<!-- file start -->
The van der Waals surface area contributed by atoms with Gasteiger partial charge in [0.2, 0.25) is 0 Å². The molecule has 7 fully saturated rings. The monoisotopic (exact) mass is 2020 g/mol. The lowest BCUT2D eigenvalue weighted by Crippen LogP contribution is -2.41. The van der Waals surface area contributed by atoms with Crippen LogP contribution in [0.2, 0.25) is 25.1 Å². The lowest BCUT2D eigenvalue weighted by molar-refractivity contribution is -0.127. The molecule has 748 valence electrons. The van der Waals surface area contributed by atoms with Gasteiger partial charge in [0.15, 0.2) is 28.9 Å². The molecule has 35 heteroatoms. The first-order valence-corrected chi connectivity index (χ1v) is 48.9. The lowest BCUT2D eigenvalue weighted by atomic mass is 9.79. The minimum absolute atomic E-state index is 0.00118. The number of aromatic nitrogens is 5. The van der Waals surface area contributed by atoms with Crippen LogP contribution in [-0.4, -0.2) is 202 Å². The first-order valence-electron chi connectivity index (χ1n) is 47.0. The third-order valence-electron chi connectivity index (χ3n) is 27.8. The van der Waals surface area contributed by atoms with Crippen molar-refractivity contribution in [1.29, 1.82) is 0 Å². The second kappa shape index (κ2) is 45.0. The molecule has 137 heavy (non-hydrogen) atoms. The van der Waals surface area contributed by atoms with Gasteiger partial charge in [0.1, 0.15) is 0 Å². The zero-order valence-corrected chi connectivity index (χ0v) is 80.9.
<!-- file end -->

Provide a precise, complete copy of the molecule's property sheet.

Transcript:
The van der Waals surface area contributed by atoms with Gasteiger partial charge in [0.2, 0.25) is 0 Å². The molecule has 7 fully saturated rings. The monoisotopic (exact) mass is 2020 g/mol. The lowest BCUT2D eigenvalue weighted by Crippen LogP contribution is -2.41. The van der Waals surface area contributed by atoms with Crippen LogP contribution in [0.2, 0.25) is 25.1 Å². The lowest BCUT2D eigenvalue weighted by molar-refractivity contribution is -0.127. The molecule has 748 valence electrons. The van der Waals surface area contributed by atoms with Gasteiger partial charge in [0.15, 0.2) is 28.9 Å². The molecule has 35 heteroatoms. The first-order valence-corrected chi connectivity index (χ1v) is 48.9. The lowest BCUT2D eigenvalue weighted by atomic mass is 9.79. The minimum absolute atomic E-state index is 0.00118. The number of aromatic nitrogens is 5. The van der Waals surface area contributed by atoms with Crippen LogP contribution in [-0.4, -0.2) is 202 Å². The first-order valence-electron chi connectivity index (χ1n) is 47.0. The third-order valence-electron chi connectivity index (χ3n) is 27.8. The van der Waals surface area contributed by atoms with Crippen molar-refractivity contribution in [1.29, 1.82) is 0 Å². The second kappa shape index (κ2) is 45.0. The molecule has 137 heavy (non-hydrogen) atoms. The van der Waals surface area contributed by atoms with Gasteiger partial charge in [0.1, 0.15) is 0 Å². The zero-order valence-corrected chi connectivity index (χ0v) is 80.9.